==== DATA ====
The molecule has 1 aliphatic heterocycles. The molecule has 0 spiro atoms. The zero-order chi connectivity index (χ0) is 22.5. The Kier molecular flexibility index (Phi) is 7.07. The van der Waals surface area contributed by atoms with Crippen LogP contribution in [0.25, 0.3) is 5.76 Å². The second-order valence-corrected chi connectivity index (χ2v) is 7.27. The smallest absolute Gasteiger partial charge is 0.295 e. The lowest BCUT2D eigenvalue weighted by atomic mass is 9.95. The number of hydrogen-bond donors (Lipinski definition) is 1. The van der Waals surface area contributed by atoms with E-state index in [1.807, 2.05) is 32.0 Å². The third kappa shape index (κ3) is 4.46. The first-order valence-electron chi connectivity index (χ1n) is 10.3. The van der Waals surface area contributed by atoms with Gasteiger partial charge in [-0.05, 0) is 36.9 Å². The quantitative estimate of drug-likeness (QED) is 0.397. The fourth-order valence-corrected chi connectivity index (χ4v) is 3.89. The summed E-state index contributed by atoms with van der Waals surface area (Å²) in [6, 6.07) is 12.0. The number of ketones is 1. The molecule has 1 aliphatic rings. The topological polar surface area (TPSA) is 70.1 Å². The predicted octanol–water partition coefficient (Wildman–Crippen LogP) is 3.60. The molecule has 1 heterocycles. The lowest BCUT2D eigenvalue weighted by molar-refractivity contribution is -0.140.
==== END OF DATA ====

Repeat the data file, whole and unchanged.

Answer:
The molecule has 1 aliphatic heterocycles. The molecule has 0 spiro atoms. The zero-order chi connectivity index (χ0) is 22.5. The Kier molecular flexibility index (Phi) is 7.07. The van der Waals surface area contributed by atoms with Crippen LogP contribution in [0.25, 0.3) is 5.76 Å². The second-order valence-corrected chi connectivity index (χ2v) is 7.27. The smallest absolute Gasteiger partial charge is 0.295 e. The lowest BCUT2D eigenvalue weighted by atomic mass is 9.95. The number of hydrogen-bond donors (Lipinski definition) is 1. The van der Waals surface area contributed by atoms with E-state index in [1.807, 2.05) is 32.0 Å². The third kappa shape index (κ3) is 4.46. The first-order valence-electron chi connectivity index (χ1n) is 10.3. The van der Waals surface area contributed by atoms with Gasteiger partial charge in [-0.05, 0) is 36.9 Å². The quantitative estimate of drug-likeness (QED) is 0.397. The fourth-order valence-corrected chi connectivity index (χ4v) is 3.89. The summed E-state index contributed by atoms with van der Waals surface area (Å²) in [6, 6.07) is 12.0. The number of ketones is 1. The molecule has 1 aliphatic rings. The topological polar surface area (TPSA) is 70.1 Å². The predicted octanol–water partition coefficient (Wildman–Crippen LogP) is 3.60. The molecule has 1 heterocycles. The lowest BCUT2D eigenvalue weighted by molar-refractivity contribution is -0.140.